Here's an example of what not to say to your sixth grade daughter: “That’s great. Why play basketball at all then?!” Yeah... cringe.
Here’s how it went down. Jordan’s team was in a tournament and they played four games. She was one of the few who played in only two of the four. She complained about this, and also informed us that she sits during most practice scrimmages.
I was torn. I understood that a travel team was more competitive, that they wanted to win, and that by playing the skilled girls, there was a better chance of that happening. That being said, the coaches chose not to cut any girls from this team. And aren’t the less aggressive girls the ones who would benefit from more play time in the scrimmages?
We began a conversation, and frustrations were running high. It probably doesn’t need to be said, but when a mother and daughter are both frustrated before a conversation even begins, it’s probably better to postpone the dialog. We didn’t do that.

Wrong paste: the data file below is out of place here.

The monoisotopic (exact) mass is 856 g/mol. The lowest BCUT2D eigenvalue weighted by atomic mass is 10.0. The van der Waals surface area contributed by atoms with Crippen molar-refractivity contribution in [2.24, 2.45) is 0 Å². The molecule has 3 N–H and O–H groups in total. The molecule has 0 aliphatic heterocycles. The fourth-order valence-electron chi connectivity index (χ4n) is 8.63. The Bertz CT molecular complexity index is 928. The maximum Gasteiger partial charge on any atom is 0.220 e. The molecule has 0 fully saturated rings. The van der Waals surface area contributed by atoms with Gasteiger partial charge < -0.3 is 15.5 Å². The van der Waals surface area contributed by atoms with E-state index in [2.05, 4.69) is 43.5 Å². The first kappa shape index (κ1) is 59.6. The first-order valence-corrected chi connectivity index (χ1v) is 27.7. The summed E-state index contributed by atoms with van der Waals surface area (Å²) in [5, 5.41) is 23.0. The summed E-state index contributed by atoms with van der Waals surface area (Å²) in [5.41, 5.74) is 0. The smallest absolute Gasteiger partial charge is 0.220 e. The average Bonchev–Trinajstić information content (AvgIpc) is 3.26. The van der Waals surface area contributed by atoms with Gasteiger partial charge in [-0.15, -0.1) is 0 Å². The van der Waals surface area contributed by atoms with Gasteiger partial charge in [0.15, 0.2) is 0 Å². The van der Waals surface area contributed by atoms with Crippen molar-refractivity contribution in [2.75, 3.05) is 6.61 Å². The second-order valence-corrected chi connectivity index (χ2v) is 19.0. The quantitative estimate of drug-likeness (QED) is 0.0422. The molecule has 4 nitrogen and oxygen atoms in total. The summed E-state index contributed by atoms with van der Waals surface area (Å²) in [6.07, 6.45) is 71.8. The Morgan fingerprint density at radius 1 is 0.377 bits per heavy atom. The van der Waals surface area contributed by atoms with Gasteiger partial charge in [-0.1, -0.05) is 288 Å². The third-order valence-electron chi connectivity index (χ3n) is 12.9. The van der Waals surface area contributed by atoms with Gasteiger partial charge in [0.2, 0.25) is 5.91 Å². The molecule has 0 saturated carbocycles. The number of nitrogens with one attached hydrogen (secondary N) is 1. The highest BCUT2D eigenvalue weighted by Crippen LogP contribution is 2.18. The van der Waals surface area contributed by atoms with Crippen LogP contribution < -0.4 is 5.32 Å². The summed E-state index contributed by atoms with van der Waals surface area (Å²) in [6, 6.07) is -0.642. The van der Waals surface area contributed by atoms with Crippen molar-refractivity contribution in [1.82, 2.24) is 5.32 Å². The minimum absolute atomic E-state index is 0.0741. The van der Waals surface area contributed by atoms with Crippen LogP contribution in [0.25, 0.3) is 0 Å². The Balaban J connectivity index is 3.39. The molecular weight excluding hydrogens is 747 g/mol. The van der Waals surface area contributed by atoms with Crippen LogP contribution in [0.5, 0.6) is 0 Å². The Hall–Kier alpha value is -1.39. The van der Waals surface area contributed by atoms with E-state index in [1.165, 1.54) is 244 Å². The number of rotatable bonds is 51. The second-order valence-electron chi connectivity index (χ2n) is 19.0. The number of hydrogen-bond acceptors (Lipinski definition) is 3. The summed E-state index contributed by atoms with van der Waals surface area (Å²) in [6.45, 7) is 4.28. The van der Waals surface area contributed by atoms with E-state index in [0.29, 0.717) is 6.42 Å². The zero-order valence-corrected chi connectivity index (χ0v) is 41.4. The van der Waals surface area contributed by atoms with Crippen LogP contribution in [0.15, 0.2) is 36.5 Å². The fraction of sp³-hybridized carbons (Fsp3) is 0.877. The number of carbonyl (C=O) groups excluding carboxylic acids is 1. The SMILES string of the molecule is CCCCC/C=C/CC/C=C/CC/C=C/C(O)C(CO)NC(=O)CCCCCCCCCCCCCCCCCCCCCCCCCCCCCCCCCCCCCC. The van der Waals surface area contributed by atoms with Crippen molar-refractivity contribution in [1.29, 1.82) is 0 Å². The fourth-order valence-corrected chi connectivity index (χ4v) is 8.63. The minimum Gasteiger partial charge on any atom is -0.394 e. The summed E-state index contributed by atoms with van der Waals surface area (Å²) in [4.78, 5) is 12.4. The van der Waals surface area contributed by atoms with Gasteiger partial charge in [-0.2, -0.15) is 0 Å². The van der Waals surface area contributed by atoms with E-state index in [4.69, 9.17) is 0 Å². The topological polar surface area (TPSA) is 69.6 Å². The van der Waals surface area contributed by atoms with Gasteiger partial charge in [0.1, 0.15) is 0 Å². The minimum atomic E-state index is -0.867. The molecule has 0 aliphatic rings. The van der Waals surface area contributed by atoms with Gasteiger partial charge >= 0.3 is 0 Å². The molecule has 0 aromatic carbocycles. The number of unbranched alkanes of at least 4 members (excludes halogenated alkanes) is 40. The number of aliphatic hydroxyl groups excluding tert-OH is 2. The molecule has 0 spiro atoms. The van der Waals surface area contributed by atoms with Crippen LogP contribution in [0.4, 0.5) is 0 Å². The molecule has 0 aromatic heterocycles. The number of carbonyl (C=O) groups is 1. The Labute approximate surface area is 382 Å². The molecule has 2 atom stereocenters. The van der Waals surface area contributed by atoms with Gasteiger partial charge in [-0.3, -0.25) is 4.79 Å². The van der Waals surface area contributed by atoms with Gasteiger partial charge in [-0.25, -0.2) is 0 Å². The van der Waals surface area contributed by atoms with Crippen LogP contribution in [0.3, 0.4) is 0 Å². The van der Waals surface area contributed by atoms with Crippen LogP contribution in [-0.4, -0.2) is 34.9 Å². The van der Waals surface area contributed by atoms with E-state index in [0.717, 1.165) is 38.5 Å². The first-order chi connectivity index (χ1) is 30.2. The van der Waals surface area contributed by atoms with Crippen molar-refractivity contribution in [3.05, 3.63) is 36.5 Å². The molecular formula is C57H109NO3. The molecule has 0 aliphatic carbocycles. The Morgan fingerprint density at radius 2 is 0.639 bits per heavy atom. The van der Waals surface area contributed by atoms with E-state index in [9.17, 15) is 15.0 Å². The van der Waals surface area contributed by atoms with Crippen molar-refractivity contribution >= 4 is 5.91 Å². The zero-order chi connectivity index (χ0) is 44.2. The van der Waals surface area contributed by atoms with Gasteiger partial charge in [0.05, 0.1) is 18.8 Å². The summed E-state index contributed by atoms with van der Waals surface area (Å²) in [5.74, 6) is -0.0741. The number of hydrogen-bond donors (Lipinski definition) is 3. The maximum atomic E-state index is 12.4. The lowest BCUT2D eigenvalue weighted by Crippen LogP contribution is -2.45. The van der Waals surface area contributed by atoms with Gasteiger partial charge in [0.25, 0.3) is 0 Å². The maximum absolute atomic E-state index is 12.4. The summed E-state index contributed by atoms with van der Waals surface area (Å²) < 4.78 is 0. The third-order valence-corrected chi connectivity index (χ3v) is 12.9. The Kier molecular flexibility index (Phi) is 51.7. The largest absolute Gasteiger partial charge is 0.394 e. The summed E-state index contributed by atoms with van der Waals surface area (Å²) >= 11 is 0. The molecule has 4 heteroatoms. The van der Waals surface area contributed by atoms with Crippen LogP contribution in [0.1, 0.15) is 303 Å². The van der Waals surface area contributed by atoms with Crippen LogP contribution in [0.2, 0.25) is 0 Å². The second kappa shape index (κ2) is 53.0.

I informed her of the possibility that the situation could change, if she got four or five baskets per game (which is ridiculously cringe-worthy). She proceeded to scream "I CAN’T!!”. This statement makes the hairs on the back of my neck stand up, hence my lovely comment asking why she even played the sport.
You know, the more I write Us Too, the more clear it becomes that maybe I was the difficult one, the one who tended to elevate the issues. I think we all have certain expectations regarding our kids, whether we admit to this or not. It comes from a place of pure love. The thing is, it’s not until they get older that we realize what little influence we actually had on them. Maybe life would have been a little easier if we had allowed them to be their true selves when they were younger.
Huh. I think I just confused myself.